An essay about Food Systems in Latin America
Hugo Alexander Moran Chavez
Department of Agricultural Leadership, Education, and Communication
129A Four Towers Building
University of Georgia
Presented in the Fall of 2016; updated and published on April 2018
Food systems is a crucial topic for International Agriculture Development. It is a complex opportunity in which the world can combine the most diverse and abundant agricultural systems of the world to create solutions for food security. In the years to come, the world will experience an increase in food demand and how to feed 9 billion people by 2050 will be the primary concern. Therefore, to gather those vibrant, diverse and complex food systems, it is imperative. According to FAO, “Food security exists when all people, of all backgrounds, at all times, have physical and economic access to sufficient, safe and nutritious food for a healthy and active life.”
The four pillars of food security are food availability, access, stability, and sanitization. Combining the four pillars of food security leads to the need for conducting more research on Latin America’s food systems and agriculture. The world should combine Latin America’s food systems and agriculture to create solutions for food security, environmental degradation and social and economic sustainability. Food systems in Central America are abundant, from the vast variety of sugar production in Nicaragua to the most colorful beans plants in Central America.
However, most important, Central America has a potential of providing solutions to climate change problems that increase yields and help feed 9,000,000, 000 people by 2050. Recently, the Agricultural Technology Center (CENTA) of the Country of El Salvador, created the “miracle red beans.” Encourage by El Niño effects and a prolonged drought that hit Central American countries this year; the Agricultural Technology Center (CENTA) together with other small farmers of El Salvador developed a variety of beans that resist up to 15 days of droughts and up to two flooding and still have incredibly high harvests yields.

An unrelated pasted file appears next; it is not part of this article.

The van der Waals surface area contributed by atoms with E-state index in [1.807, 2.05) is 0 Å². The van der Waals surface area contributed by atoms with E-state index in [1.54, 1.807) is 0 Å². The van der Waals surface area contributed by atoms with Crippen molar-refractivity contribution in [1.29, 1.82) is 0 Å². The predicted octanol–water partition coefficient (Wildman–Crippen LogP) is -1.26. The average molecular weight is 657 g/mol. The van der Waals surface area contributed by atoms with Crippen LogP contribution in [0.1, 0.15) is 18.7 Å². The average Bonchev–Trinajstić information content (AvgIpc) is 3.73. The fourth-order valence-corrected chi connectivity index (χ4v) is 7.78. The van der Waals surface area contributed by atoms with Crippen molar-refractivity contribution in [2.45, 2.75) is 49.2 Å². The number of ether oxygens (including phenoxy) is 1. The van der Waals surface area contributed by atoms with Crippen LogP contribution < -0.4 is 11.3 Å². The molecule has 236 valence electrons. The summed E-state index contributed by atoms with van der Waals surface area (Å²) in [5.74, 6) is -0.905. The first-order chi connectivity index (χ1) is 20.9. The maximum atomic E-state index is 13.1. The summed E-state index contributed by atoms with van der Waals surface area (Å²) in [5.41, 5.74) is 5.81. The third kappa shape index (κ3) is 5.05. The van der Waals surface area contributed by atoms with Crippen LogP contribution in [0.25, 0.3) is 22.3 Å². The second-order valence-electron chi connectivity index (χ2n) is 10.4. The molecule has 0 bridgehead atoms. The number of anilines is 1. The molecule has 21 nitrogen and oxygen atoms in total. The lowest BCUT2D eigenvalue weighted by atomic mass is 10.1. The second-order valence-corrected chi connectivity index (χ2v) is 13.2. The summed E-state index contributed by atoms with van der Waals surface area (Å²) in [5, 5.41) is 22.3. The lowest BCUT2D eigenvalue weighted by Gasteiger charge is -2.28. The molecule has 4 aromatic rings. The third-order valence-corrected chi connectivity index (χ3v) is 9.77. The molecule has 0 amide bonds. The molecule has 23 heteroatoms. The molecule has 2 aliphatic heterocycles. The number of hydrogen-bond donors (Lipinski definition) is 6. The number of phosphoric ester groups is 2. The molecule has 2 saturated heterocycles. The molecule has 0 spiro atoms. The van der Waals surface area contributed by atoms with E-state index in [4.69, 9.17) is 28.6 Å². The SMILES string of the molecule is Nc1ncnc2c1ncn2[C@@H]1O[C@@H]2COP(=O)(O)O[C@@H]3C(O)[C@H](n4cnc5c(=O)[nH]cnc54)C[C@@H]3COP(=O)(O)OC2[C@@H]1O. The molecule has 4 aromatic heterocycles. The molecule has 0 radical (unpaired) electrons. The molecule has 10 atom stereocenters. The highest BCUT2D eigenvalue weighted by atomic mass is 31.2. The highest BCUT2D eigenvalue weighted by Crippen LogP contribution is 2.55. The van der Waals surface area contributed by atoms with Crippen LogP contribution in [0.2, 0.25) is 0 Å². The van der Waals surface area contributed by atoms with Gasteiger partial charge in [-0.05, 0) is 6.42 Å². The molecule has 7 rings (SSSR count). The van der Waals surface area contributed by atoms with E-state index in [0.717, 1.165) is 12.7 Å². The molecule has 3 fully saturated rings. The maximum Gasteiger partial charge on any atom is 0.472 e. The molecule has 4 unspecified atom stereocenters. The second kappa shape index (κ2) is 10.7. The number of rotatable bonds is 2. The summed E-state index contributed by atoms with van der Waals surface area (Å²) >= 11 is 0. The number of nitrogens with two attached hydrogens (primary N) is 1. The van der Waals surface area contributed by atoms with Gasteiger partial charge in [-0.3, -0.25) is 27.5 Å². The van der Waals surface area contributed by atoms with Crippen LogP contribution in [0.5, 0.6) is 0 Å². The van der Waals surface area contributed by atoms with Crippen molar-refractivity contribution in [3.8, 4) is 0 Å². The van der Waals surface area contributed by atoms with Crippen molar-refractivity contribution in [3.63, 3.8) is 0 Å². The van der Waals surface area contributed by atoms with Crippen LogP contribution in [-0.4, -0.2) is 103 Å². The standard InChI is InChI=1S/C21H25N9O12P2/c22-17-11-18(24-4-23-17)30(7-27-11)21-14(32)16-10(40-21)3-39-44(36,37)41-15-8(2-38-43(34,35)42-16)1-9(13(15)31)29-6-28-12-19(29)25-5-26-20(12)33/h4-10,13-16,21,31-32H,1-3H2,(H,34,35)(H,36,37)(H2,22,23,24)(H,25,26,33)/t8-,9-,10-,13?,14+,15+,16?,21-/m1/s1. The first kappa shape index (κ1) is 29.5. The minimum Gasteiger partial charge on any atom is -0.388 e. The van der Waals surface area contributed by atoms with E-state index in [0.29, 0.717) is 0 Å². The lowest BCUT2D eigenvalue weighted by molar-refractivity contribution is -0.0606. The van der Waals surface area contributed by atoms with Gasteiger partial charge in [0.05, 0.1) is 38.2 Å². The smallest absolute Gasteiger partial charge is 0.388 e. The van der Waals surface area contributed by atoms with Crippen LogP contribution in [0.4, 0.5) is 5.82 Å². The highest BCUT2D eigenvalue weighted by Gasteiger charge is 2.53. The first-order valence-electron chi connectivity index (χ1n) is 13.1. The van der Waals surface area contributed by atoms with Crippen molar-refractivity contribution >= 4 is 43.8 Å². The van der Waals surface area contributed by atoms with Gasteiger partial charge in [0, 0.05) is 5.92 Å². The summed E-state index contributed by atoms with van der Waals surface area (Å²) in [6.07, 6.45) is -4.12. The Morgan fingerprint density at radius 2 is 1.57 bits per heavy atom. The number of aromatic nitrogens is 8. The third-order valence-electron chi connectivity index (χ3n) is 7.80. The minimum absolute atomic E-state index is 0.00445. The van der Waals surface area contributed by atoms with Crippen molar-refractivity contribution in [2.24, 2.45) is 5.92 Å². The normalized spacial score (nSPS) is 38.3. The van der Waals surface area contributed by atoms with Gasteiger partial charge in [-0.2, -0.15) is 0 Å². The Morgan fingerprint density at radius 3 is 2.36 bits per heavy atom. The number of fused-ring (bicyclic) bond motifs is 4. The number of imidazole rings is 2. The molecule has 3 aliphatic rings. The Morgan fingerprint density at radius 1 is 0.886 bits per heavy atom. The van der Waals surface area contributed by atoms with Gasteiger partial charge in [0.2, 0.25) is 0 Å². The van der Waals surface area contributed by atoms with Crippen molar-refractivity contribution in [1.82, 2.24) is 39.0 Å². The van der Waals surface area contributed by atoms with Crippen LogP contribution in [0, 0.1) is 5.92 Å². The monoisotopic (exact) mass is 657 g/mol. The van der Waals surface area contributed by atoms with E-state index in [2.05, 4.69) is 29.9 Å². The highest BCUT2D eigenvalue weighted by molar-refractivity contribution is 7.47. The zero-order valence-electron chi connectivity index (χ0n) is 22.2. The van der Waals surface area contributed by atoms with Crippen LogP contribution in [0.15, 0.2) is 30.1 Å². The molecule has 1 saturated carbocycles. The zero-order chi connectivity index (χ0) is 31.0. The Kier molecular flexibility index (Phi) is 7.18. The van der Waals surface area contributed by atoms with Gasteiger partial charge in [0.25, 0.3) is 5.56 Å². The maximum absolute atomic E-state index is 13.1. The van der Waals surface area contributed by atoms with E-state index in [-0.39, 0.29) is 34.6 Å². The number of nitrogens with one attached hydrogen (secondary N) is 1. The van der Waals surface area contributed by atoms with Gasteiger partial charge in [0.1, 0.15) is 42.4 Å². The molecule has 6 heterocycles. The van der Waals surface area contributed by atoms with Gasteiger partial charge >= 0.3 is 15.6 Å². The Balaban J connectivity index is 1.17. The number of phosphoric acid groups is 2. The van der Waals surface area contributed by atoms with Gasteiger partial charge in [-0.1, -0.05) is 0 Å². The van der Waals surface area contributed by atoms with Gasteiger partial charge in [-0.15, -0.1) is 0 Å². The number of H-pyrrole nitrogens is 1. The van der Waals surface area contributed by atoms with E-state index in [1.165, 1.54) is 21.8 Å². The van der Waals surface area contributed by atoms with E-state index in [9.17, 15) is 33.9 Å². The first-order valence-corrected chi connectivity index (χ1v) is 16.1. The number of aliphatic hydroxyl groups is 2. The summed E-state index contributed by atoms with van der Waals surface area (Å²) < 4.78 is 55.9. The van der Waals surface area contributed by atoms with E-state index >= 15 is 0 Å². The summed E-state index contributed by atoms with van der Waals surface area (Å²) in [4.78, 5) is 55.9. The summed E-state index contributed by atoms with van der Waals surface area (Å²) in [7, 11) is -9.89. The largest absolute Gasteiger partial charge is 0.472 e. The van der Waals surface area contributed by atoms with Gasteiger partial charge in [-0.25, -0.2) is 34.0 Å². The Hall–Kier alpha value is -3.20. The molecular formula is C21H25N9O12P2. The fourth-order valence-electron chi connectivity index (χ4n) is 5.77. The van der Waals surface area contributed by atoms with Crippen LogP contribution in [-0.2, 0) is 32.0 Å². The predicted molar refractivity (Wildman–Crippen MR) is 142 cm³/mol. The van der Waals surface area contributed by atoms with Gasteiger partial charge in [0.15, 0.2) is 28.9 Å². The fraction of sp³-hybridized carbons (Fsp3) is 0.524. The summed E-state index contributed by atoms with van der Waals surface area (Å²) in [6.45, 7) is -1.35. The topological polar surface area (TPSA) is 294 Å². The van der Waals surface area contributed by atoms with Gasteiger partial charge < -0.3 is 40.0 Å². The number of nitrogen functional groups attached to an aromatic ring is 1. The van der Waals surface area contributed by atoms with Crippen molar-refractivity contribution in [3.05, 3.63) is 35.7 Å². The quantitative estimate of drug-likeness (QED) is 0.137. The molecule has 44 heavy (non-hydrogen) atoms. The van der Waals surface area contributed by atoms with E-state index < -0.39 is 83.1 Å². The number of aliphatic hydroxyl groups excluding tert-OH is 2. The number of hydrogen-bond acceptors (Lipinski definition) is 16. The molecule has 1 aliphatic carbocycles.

The beans are one of the primary food sources of Central American citizens. El Niño has been hitting the region with more intense effects than ever before and creating varieties of beans that resist those effects is crucial. In the last five years, the Agricultural Technology Center (CENTA) has been combining indigenous knowledge of small farmers to develop a new variety of beans that resist the effects of climate change. Among the effects that this new variety resist are elevated temperatures, droughts, flooding, pests golden mosaic virus and web blight.
Central America’s food systems and agriculture are rich in three of the essential elements for agricultural production: land, water, and human capital. It generates together with South America the 33 percent of the world’s water resources and if Central America continuous in the journey of meeting its food demand, there will be enough food to help fight hunger and decrease the rates of food insecure people around the world.
As depth and breadth of knowledge in food systems, agriculture, and natural resources becomes increasingly important to address food security problems, and minimize the effects of El Niño, the world needs to combine different food systems of Central America together with the indigenous knowledge to help meet the food demand and feed 9 billion people by 2050.
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